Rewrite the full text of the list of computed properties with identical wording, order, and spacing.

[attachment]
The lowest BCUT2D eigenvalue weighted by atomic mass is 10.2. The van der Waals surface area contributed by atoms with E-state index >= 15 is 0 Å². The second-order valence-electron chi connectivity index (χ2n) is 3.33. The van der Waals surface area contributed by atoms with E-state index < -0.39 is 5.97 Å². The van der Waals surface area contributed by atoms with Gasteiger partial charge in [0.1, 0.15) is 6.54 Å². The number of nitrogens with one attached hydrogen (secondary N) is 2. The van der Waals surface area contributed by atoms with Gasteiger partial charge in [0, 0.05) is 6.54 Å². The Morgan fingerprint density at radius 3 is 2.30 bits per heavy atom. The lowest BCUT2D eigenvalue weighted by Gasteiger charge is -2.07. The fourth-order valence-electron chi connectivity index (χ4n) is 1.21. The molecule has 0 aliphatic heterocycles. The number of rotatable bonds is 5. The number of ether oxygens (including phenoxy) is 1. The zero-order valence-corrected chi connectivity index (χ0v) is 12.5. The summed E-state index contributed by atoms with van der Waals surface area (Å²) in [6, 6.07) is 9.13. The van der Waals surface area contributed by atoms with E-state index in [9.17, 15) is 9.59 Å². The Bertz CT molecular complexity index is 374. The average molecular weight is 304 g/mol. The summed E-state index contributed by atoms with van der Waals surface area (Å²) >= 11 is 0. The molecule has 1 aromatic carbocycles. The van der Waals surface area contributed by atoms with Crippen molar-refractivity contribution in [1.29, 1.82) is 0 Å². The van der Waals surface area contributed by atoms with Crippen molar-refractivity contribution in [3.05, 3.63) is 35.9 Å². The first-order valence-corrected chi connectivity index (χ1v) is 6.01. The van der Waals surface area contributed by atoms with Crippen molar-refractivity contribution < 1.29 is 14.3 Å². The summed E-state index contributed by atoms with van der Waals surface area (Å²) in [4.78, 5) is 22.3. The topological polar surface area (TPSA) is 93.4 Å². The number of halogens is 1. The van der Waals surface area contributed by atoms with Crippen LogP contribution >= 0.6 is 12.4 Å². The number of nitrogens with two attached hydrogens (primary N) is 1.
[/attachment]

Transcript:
The lowest BCUT2D eigenvalue weighted by atomic mass is 10.2. The van der Waals surface area contributed by atoms with E-state index >= 15 is 0 Å². The second-order valence-electron chi connectivity index (χ2n) is 3.33. The van der Waals surface area contributed by atoms with E-state index < -0.39 is 5.97 Å². The van der Waals surface area contributed by atoms with Gasteiger partial charge in [0.1, 0.15) is 6.54 Å². The number of nitrogens with one attached hydrogen (secondary N) is 2. The van der Waals surface area contributed by atoms with Gasteiger partial charge in [0, 0.05) is 6.54 Å². The Morgan fingerprint density at radius 3 is 2.30 bits per heavy atom. The lowest BCUT2D eigenvalue weighted by Gasteiger charge is -2.07. The fourth-order valence-electron chi connectivity index (χ4n) is 1.21. The molecule has 0 aliphatic heterocycles. The number of rotatable bonds is 5. The number of ether oxygens (including phenoxy) is 1. The zero-order valence-corrected chi connectivity index (χ0v) is 12.5. The summed E-state index contributed by atoms with van der Waals surface area (Å²) in [6, 6.07) is 9.13. The van der Waals surface area contributed by atoms with E-state index in [9.17, 15) is 9.59 Å². The Bertz CT molecular complexity index is 374. The average molecular weight is 304 g/mol. The summed E-state index contributed by atoms with van der Waals surface area (Å²) >= 11 is 0. The molecule has 1 aromatic carbocycles. The van der Waals surface area contributed by atoms with Crippen molar-refractivity contribution in [1.29, 1.82) is 0 Å². The van der Waals surface area contributed by atoms with Crippen molar-refractivity contribution in [3.05, 3.63) is 35.9 Å². The first-order valence-corrected chi connectivity index (χ1v) is 6.01. The van der Waals surface area contributed by atoms with Crippen molar-refractivity contribution < 1.29 is 14.3 Å². The summed E-state index contributed by atoms with van der Waals surface area (Å²) in [4.78, 5) is 22.3. The topological polar surface area (TPSA) is 93.4 Å². The number of halogens is 1. The van der Waals surface area contributed by atoms with Crippen LogP contribution >= 0.6 is 12.4 Å². The number of nitrogens with two attached hydrogens (primary N) is 1.